TOWNSEND, ASA (1795–1876). Asa Townsend, cattleman and civic leader, was born on December 14, 1795, in Marlboro District, South Carolina, the oldest of eight sons of Thomas and Elizabeth (Stapleton) Townsend, all of whom eventually settled in Texas. He went to Georgia as a young man and there was married to Rebecca Harper. Some twenty years later the couple moved to Florida, and from there Townsend moved his wife and nine children to Texas; they traveled in the fall of 1837 by water to New Orleans and in the spring of 1838 by oxcart to the vicinity of Columbus. In 1840 Townsend held title to 555 acres of land in Colorado County, and his personal estate included twenty cattle and five slaves. On October 7, 1845, he received title to an additional 640 acres near Borden. In Columbus on April 19, 1845, he served on the committee that drafted the preamble and resolution for the annexation of Texas to the United States. In 1846 Townsend served a term as Colorado County Coroner. That summer he enlisted as a private in Company E, First Regiment, Texas Mounted Riflemen, for service in the Mexican War; he received his discharge on September 21, 1846. He was among the ten members of the Colorado Navigation Association and a member of the board of directors when it met on October 15, 1849, in Matagorda to hear reports from F. W. Grassmeyer and A. Carter on the work of clearing the Colorado of a raft of debris to make the river navigable through Wharton and Matagorda counties. Townsend was active in the proceedings and organization of Masonic lodges in the late 1840s in Waco, La Grange, Round Rock, and Columbus. By 1860 his estate was valued at $30,000, and he was recognized as one of the most prominent cattle raisers in the county. He died at the home of his son, H. S. Townsend, on September 22 or 27, 1876, and was buried near Borden.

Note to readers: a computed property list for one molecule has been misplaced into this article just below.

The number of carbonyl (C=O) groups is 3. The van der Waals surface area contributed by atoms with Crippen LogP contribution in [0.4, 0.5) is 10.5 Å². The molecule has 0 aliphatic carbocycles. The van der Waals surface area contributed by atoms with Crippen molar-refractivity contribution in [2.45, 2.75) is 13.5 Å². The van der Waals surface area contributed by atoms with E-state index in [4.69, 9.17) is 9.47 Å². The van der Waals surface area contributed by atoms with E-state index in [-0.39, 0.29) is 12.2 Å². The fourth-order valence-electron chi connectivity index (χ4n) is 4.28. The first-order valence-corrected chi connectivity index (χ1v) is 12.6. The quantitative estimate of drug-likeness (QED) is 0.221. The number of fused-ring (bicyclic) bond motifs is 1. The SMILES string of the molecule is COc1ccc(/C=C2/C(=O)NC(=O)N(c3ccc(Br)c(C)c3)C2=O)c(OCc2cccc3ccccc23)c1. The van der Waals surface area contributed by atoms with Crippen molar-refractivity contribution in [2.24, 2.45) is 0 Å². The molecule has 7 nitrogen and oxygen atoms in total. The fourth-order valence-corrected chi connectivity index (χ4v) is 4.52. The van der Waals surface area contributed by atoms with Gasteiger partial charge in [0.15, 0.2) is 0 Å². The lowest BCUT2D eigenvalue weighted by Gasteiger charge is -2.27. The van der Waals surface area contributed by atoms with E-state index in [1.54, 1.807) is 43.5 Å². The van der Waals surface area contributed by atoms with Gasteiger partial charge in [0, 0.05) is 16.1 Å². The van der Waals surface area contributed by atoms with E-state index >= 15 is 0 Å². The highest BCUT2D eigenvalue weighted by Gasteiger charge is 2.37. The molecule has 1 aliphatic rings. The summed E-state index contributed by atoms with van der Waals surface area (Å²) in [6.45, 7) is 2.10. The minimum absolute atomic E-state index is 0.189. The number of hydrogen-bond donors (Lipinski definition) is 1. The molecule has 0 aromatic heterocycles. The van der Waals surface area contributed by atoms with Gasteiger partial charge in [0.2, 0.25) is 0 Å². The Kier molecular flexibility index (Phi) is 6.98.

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The following, adapted from the Chicago Manual of Style, 15th edition, is the preferred citation for this article.Handbook of Texas Online, Walker A. Lea, Jr., "TOWNSEND, ASA," accessed June 07, 2020, http://www.tshaonline.org/handbook/online/articles/fto31.
Uploaded on June 15, 2010. Published by the Texas State Historical Association.